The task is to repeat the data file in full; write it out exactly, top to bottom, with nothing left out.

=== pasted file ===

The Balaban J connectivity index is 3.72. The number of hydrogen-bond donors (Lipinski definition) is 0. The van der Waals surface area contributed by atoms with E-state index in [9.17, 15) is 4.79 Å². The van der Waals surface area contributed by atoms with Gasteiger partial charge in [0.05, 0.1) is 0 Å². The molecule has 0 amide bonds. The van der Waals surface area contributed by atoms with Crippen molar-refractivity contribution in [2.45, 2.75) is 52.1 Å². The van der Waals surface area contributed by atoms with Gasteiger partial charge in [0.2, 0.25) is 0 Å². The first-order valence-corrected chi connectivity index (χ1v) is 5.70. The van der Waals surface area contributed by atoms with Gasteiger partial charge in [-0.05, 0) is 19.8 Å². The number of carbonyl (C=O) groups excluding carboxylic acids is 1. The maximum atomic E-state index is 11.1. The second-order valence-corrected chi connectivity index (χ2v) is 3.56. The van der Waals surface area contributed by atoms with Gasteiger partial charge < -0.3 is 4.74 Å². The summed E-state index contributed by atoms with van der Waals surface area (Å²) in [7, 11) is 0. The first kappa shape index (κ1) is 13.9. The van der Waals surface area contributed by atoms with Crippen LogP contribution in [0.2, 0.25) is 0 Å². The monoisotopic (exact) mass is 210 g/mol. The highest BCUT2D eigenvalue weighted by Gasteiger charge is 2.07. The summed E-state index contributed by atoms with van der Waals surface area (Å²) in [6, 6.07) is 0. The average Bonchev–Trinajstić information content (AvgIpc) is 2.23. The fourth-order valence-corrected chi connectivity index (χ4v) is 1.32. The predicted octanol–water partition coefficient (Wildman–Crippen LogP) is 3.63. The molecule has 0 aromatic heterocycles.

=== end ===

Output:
The Balaban J connectivity index is 3.72. The number of hydrogen-bond donors (Lipinski definition) is 0. The van der Waals surface area contributed by atoms with E-state index in [9.17, 15) is 4.79 Å². The van der Waals surface area contributed by atoms with Gasteiger partial charge in [0.05, 0.1) is 0 Å². The molecule has 0 amide bonds. The van der Waals surface area contributed by atoms with Crippen molar-refractivity contribution in [2.45, 2.75) is 52.1 Å². The van der Waals surface area contributed by atoms with Gasteiger partial charge in [0.2, 0.25) is 0 Å². The first-order valence-corrected chi connectivity index (χ1v) is 5.70. The van der Waals surface area contributed by atoms with Gasteiger partial charge in [-0.05, 0) is 19.8 Å². The number of carbonyl (C=O) groups excluding carboxylic acids is 1. The maximum atomic E-state index is 11.1. The second-order valence-corrected chi connectivity index (χ2v) is 3.56. The van der Waals surface area contributed by atoms with Gasteiger partial charge < -0.3 is 4.74 Å². The summed E-state index contributed by atoms with van der Waals surface area (Å²) in [7, 11) is 0. The first kappa shape index (κ1) is 13.9. The van der Waals surface area contributed by atoms with Crippen LogP contribution in [0.2, 0.25) is 0 Å². The monoisotopic (exact) mass is 210 g/mol. The highest BCUT2D eigenvalue weighted by Gasteiger charge is 2.07. The summed E-state index contributed by atoms with van der Waals surface area (Å²) in [6, 6.07) is 0. The average Bonchev–Trinajstić information content (AvgIpc) is 2.23. The fourth-order valence-corrected chi connectivity index (χ4v) is 1.32. The predicted octanol–water partition coefficient (Wildman–Crippen LogP) is 3.63. The molecule has 0 aromatic heterocycles.